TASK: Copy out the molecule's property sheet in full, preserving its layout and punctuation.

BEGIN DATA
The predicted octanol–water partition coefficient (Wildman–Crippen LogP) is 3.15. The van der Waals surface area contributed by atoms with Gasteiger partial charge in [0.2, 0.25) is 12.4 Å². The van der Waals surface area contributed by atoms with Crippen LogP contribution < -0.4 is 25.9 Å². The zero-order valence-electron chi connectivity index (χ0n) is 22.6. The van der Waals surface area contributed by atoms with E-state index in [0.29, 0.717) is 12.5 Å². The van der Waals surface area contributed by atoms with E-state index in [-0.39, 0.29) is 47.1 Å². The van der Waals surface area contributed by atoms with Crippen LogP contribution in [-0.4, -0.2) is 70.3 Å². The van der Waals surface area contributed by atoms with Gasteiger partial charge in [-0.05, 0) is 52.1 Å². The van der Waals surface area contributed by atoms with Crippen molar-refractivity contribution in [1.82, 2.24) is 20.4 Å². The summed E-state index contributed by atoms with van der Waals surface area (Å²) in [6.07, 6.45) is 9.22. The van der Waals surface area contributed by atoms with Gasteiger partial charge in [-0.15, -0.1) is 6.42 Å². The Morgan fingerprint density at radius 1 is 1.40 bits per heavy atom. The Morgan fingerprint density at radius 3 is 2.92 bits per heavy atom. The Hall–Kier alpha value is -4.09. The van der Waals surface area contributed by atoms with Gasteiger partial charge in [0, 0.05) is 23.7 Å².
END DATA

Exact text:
The predicted octanol–water partition coefficient (Wildman–Crippen LogP) is 3.15. The van der Waals surface area contributed by atoms with Gasteiger partial charge in [0.2, 0.25) is 12.4 Å². The van der Waals surface area contributed by atoms with Crippen LogP contribution < -0.4 is 25.9 Å². The zero-order valence-electron chi connectivity index (χ0n) is 22.6. The van der Waals surface area contributed by atoms with E-state index in [0.29, 0.717) is 12.5 Å². The van der Waals surface area contributed by atoms with E-state index in [-0.39, 0.29) is 47.1 Å². The van der Waals surface area contributed by atoms with Crippen LogP contribution in [-0.4, -0.2) is 70.3 Å². The van der Waals surface area contributed by atoms with Gasteiger partial charge in [-0.05, 0) is 52.1 Å². The van der Waals surface area contributed by atoms with Crippen molar-refractivity contribution in [1.82, 2.24) is 20.4 Å². The summed E-state index contributed by atoms with van der Waals surface area (Å²) in [6.07, 6.45) is 9.22. The van der Waals surface area contributed by atoms with Gasteiger partial charge in [-0.15, -0.1) is 6.42 Å². The Morgan fingerprint density at radius 1 is 1.40 bits per heavy atom. The Morgan fingerprint density at radius 3 is 2.92 bits per heavy atom. The Hall–Kier alpha value is -4.09. The van der Waals surface area contributed by atoms with Gasteiger partial charge in [0, 0.05) is 23.7 Å².